These issues were on Oyelowo’s mind when, through a relationship with The Geanco Foundation, he helped establish a scholarship for girls in Nigeria, where he spent seven years as a child. The move was a response to the violence and abduction of young girls there at the hands of Islamic extremist group Boko Haram and their ilk.
“We’ve talked about it in relation to female directors, but in a lot of African cultures, sexism, gender inequality, and cultural bias in relation to women exists as well,” he says. “But again, like the
marginalization of female directors, we all lose if 50% of the population aren’t being allowed to take flight. This scholarship is basically to combat what seems to be a concerted effort to keep these girls uneducated and therefore keep them away from their destiny.”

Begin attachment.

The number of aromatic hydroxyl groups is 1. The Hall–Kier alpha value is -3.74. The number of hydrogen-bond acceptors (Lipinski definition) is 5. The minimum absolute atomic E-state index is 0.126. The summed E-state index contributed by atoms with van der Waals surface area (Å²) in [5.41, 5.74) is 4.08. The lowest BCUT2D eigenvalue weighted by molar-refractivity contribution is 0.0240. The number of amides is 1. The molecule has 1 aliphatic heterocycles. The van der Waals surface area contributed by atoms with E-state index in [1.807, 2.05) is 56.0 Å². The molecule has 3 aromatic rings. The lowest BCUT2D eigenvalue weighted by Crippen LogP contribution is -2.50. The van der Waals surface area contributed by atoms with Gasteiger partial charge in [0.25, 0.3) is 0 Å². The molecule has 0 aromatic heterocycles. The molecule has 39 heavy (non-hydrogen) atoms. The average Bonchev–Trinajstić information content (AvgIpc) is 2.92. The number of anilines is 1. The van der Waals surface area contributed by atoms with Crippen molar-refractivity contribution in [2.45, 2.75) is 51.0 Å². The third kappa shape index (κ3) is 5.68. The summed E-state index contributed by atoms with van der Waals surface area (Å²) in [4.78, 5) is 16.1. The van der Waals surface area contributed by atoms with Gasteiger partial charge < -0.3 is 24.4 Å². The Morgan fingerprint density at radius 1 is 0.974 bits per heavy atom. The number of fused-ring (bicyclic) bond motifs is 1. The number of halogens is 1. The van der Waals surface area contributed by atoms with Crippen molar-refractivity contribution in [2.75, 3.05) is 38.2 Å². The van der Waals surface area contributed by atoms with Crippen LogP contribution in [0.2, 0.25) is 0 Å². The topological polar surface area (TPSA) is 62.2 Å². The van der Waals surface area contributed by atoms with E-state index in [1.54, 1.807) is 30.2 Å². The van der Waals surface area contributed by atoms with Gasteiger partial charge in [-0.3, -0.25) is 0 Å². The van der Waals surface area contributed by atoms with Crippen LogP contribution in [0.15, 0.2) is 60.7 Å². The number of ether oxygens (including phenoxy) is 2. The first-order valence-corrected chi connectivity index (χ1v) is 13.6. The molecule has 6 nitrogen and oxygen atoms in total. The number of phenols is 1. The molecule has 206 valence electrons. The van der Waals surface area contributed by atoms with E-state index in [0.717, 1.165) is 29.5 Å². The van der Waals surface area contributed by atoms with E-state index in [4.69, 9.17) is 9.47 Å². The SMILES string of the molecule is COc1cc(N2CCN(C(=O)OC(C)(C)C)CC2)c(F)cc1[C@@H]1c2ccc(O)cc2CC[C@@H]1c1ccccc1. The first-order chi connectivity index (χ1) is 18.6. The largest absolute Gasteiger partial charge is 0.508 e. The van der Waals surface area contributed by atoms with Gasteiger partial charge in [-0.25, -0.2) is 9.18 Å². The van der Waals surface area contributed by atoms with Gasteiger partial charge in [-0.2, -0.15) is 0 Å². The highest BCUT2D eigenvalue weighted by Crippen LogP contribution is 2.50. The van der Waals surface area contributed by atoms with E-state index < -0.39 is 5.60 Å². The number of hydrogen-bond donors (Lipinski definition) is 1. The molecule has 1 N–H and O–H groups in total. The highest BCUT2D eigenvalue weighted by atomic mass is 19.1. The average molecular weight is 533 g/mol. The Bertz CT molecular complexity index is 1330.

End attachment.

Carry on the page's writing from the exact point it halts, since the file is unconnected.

In Hollywood, one major step forward, Oyelowo says, has been recent action by the Academy of Motion Picture Arts and Sciences. He has been critical of the organization in the past, but earlier this year, the Academy announced a record number of new invitees, emphasizing international names, people of color, and, particularly throughout the craft branches, women. Some viewed the strategy as a panicked reaction to the #OscarsSoWhite controversy. But Oyelowo sees it as an industry leader cleaning its own house.
“It sends a message, to say that we recognize there is underrepresentation, and we’re going to do something about it,” he says. “So I think the Academy has upped its legitimacy by doing what it’s done. If you’re someone within the industry who has a voice, whether an individual or an institution, if you are able to lead by example, you should take that opportunity.”